When floods are mentioned, what first comes to mind is a disastrous catastrophe wrecking houses, devastating crops and, occasionally, even costing human lives. Yet, what may be a bad news for an average human could be a strike of luck for a beetle collector. Imagine flood water covering an extensive land area along a river and carrying downstream anything that will float, including organic debris and all the arthropods, until the stuff is safely deposited on the bank of a bending river, ready to be inspected by the entomologists who know the secret of the best collecting technique.
One of my favorite papers published in 2022 is a contribution by Mike Ferro entitled ”Coleoptera in Floods: Biotic Surveys, Fish Food, Adaptation, Reconstruction of Paleoenvironments, and Preconstruction of Neoenvironments”. Dr Ferro does a fantastic job providing a thorough review of the importance of flood refuse for coleoptererists and lists different questions that can be addressed by studying it. Consider that just two buckets of flood refuse sampled in England yielded 3795 beetle specimens representing 327 species (Easton 1947). Another striking example comes from a study of flood refuse along the Ottawa River in Canada (LeSage et al. 1994): sampling the refuse one spring resulted in 24 species of leaf beetles (Chrysomelidae) while ten years of sweep netting in the same locality resulted only in 12 species!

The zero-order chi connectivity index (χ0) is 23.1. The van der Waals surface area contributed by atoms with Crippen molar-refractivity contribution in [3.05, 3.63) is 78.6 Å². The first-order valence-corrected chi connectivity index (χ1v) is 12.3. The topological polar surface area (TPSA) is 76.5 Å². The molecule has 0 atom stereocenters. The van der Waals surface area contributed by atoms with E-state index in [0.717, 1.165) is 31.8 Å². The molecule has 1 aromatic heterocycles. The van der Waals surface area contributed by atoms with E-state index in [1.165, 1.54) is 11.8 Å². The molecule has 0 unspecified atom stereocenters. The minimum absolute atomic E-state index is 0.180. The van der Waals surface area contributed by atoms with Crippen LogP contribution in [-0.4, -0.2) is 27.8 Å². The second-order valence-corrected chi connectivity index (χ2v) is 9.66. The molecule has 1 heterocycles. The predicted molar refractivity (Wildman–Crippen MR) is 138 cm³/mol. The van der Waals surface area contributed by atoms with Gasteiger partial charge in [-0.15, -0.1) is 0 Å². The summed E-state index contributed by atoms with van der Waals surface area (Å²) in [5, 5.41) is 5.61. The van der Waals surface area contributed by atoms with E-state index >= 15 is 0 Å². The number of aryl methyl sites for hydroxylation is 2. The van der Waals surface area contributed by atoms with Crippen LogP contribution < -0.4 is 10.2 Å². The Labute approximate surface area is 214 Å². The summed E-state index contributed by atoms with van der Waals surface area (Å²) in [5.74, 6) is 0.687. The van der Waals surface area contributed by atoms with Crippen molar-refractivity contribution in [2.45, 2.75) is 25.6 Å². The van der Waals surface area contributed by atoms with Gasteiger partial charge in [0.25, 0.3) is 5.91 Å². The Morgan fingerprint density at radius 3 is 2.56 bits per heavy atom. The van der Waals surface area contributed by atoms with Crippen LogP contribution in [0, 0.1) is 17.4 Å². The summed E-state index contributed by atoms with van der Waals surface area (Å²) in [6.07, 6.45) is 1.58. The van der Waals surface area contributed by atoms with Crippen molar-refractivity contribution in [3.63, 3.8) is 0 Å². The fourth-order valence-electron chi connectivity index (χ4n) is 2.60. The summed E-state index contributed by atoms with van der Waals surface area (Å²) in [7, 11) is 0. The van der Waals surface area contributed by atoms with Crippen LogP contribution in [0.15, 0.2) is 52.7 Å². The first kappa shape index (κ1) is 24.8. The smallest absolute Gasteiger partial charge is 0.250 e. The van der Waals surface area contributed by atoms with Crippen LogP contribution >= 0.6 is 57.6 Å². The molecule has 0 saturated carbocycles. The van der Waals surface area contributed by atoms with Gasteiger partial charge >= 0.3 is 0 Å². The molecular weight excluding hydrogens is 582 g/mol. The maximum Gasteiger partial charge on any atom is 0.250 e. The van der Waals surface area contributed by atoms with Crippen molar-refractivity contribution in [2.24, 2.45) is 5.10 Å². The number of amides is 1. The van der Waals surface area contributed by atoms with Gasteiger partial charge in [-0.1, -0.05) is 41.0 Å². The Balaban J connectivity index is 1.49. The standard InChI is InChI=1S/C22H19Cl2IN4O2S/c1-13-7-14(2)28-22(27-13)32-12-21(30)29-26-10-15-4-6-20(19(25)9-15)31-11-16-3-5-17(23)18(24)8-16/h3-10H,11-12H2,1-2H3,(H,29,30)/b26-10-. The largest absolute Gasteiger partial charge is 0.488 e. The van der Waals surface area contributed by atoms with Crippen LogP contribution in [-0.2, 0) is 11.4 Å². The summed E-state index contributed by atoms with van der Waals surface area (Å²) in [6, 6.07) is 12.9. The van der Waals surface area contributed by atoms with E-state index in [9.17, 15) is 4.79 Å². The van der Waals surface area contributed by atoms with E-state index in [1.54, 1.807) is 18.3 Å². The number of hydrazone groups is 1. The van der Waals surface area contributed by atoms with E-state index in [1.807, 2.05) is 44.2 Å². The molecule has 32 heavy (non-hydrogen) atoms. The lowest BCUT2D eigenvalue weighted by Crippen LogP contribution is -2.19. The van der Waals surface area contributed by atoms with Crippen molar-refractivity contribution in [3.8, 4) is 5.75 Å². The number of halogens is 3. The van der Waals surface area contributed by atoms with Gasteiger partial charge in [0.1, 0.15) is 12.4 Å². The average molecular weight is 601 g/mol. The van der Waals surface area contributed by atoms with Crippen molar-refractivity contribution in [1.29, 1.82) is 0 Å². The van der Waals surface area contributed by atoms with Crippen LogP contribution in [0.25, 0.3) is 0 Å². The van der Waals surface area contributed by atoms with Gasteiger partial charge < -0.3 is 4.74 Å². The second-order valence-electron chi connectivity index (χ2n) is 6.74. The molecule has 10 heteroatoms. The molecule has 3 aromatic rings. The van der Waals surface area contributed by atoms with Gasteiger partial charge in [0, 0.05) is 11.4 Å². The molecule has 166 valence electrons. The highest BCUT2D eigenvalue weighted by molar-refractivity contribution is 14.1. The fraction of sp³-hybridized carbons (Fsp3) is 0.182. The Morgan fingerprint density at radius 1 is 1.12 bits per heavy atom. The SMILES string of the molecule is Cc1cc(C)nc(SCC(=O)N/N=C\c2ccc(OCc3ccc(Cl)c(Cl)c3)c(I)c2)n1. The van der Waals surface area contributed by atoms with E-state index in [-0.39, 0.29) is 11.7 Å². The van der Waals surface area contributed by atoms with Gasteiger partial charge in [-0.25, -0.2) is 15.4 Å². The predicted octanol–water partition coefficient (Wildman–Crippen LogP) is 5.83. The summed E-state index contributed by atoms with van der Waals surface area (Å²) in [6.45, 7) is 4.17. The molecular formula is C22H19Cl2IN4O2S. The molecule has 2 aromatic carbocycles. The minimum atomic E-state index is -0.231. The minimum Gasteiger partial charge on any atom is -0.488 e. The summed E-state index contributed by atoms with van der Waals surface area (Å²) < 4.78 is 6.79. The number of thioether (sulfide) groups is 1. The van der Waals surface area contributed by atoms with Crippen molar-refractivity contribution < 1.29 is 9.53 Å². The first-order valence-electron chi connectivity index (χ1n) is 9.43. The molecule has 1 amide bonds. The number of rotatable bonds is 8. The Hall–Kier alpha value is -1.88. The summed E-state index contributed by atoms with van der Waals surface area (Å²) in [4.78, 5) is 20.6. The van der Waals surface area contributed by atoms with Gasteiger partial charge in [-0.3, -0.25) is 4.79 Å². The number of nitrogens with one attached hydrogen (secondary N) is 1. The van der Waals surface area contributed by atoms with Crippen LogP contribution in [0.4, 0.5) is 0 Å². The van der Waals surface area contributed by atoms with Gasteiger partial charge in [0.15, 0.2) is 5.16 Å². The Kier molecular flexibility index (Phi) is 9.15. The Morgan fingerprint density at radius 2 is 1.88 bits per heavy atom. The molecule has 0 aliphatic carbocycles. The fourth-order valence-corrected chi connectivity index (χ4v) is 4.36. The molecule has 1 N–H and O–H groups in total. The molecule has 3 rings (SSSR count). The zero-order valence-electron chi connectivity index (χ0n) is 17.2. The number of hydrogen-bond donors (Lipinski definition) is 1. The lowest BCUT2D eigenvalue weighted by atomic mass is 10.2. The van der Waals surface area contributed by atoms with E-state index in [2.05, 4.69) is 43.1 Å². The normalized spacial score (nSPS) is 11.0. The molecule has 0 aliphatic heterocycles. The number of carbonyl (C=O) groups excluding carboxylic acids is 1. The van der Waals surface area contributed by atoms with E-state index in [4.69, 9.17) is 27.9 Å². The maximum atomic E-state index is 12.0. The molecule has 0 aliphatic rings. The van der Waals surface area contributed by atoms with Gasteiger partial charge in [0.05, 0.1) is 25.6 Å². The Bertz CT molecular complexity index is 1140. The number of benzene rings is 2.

Would not you like to have a closer look at the flood refuse?